Person Sheet

Name Jacob WETZEL
Birth 16 Sep 1765, Rockingham Co. (then Augusta Co.,) Va.
Death 2 Jul 1827, Waverly, Indiana
Father Captain John WETZEL (1733-1786)
Mother Mary Bonnett (1735-1808)
Birth 3 Oct 1778
Death 22 Nov 1831, Waverly, Indiana
Marriage Dec 1795
Children Sabra
Sarah Elizabeth
Jacob Hiram
Notes for Jacob WETZEL
In 1772, Captain John Wetzel, his wife and children, along with 10 other families, moved to near Wheeling, VA., now WV. The little settlement immediately became the target of various Indian raids. Jacob Wetzel and his brothers soon became legendary for their adventures in Indian fighting. The brothers served as scouts with General St. Clair's forces, against Indians, in the Northwest Territory.

Jacob Wetzel, with his wife and children, moved to the new state of Kentucky, in 1809. Jacob moved, 2 years later, to the Indiana Territory. The family settled near the present site of Laurel. That year, Jacob Wetzel took part in the Battle of Tippecanoe, with General William Henry Harrison's militia. For more information on "The Battle of Tippecanoe," go to the following site:

After the War of 1812, Jacob Wetzel selected a tract of land near Worthington, Indiana. He discovered that the trip to the new site would involve several weeks of long and difficult travel. He then devised a plan of cutting a direct trail, or trace, through the south central part of Indiana, from Laurel to the White River area. Cyrus Wetzel accompanied his father in this endeavor, as well as others: Thomas Howe; Thomas Rush; Richard Rush; and Walter Banks.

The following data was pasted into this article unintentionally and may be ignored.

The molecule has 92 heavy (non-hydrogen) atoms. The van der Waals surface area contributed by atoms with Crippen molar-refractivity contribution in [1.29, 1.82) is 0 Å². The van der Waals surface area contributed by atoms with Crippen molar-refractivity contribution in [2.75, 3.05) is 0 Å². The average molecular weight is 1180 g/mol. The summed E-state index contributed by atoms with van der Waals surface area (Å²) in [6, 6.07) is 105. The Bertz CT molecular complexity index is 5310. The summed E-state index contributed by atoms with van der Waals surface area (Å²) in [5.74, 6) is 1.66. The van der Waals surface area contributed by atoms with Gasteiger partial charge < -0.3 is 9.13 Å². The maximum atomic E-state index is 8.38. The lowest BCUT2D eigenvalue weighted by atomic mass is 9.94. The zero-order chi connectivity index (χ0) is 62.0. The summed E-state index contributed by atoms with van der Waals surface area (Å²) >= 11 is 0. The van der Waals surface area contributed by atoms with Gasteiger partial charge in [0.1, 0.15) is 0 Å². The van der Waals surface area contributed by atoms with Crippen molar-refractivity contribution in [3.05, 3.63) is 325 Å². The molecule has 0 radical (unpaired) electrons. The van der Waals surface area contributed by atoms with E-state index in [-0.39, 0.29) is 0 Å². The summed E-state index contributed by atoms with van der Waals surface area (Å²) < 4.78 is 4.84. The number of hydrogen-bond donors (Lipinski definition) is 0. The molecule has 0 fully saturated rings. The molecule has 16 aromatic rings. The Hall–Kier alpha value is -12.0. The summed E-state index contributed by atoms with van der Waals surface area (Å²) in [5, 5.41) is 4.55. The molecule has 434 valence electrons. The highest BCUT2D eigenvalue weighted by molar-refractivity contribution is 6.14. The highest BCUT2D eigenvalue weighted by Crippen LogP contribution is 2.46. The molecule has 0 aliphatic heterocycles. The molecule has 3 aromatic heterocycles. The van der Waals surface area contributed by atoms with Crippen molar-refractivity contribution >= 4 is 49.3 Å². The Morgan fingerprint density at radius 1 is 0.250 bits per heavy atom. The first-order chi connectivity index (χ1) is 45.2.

This trail, known today, still, as the Whetzel Trace, became the first east-west route through Indiana. It was just wide enough for a team of oxen. It was 60 miles in length, through dense, primoral forests. In 1820 a group of Indiana Commissioners nearly chose the Whetzel settlement as the state capitol, but choose Indianapolis, instead, by only 1 vote.

Jacob Wetzel lived in the vicinity of Waverly until his death, July 2, 1827, at the age of 62. He was buried in a small family cemetery on his farm, and his grave is marked with a simple sandstone slab, as graced many of the pioneer graves. The little cemetery, today, is located near State Road 37, about 18 miles from Indianapolis. (The above information is shared in "The Whetzel Family," compiled by Lewis H. Yankey, who quotes from Orville Funk.)
Last Modified 12 Oct 2005 Created 26 Apr 2006 using Reunion for Macintosh

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